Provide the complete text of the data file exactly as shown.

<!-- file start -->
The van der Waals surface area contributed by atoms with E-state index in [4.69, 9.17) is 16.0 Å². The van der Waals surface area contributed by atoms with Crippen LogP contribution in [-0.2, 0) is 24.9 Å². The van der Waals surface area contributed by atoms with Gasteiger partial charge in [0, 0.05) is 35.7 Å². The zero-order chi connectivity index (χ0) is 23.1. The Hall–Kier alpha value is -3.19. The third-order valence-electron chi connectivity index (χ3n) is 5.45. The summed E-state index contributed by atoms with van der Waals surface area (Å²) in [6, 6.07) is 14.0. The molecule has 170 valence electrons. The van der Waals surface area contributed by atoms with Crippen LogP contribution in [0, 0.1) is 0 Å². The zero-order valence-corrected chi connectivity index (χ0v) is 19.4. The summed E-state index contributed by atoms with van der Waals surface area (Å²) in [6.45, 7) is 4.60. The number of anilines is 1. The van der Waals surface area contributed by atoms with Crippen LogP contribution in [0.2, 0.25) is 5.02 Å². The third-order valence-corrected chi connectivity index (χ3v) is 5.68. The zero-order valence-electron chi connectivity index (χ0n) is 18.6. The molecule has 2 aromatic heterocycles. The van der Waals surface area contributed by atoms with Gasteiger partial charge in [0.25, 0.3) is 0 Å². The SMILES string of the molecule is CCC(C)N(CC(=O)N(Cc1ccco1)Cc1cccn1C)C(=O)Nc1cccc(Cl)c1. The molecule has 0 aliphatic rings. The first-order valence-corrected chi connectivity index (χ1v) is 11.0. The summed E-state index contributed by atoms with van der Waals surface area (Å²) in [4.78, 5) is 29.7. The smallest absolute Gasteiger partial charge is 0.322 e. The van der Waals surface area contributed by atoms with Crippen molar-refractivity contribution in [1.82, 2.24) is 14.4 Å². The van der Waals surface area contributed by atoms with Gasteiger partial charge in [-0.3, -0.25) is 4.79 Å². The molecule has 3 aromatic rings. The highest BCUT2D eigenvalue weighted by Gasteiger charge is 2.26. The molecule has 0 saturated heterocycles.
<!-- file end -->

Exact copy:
The van der Waals surface area contributed by atoms with E-state index in [4.69, 9.17) is 16.0 Å². The van der Waals surface area contributed by atoms with Crippen LogP contribution in [-0.2, 0) is 24.9 Å². The van der Waals surface area contributed by atoms with Gasteiger partial charge in [0, 0.05) is 35.7 Å². The zero-order chi connectivity index (χ0) is 23.1. The Hall–Kier alpha value is -3.19. The third-order valence-electron chi connectivity index (χ3n) is 5.45. The summed E-state index contributed by atoms with van der Waals surface area (Å²) in [6, 6.07) is 14.0. The molecule has 170 valence electrons. The van der Waals surface area contributed by atoms with Crippen LogP contribution in [0, 0.1) is 0 Å². The zero-order valence-corrected chi connectivity index (χ0v) is 19.4. The summed E-state index contributed by atoms with van der Waals surface area (Å²) in [6.45, 7) is 4.60. The number of anilines is 1. The van der Waals surface area contributed by atoms with Crippen LogP contribution in [0.2, 0.25) is 5.02 Å². The third-order valence-corrected chi connectivity index (χ3v) is 5.68. The zero-order valence-electron chi connectivity index (χ0n) is 18.6. The molecule has 2 aromatic heterocycles. The van der Waals surface area contributed by atoms with Gasteiger partial charge in [0.25, 0.3) is 0 Å². The SMILES string of the molecule is CCC(C)N(CC(=O)N(Cc1ccco1)Cc1cccn1C)C(=O)Nc1cccc(Cl)c1. The molecule has 0 aliphatic rings. The first-order valence-corrected chi connectivity index (χ1v) is 11.0. The summed E-state index contributed by atoms with van der Waals surface area (Å²) in [4.78, 5) is 29.7. The smallest absolute Gasteiger partial charge is 0.322 e. The van der Waals surface area contributed by atoms with Crippen molar-refractivity contribution in [1.82, 2.24) is 14.4 Å². The van der Waals surface area contributed by atoms with Gasteiger partial charge in [-0.3, -0.25) is 4.79 Å². The molecule has 3 aromatic rings. The highest BCUT2D eigenvalue weighted by Gasteiger charge is 2.26. The molecule has 0 saturated heterocycles.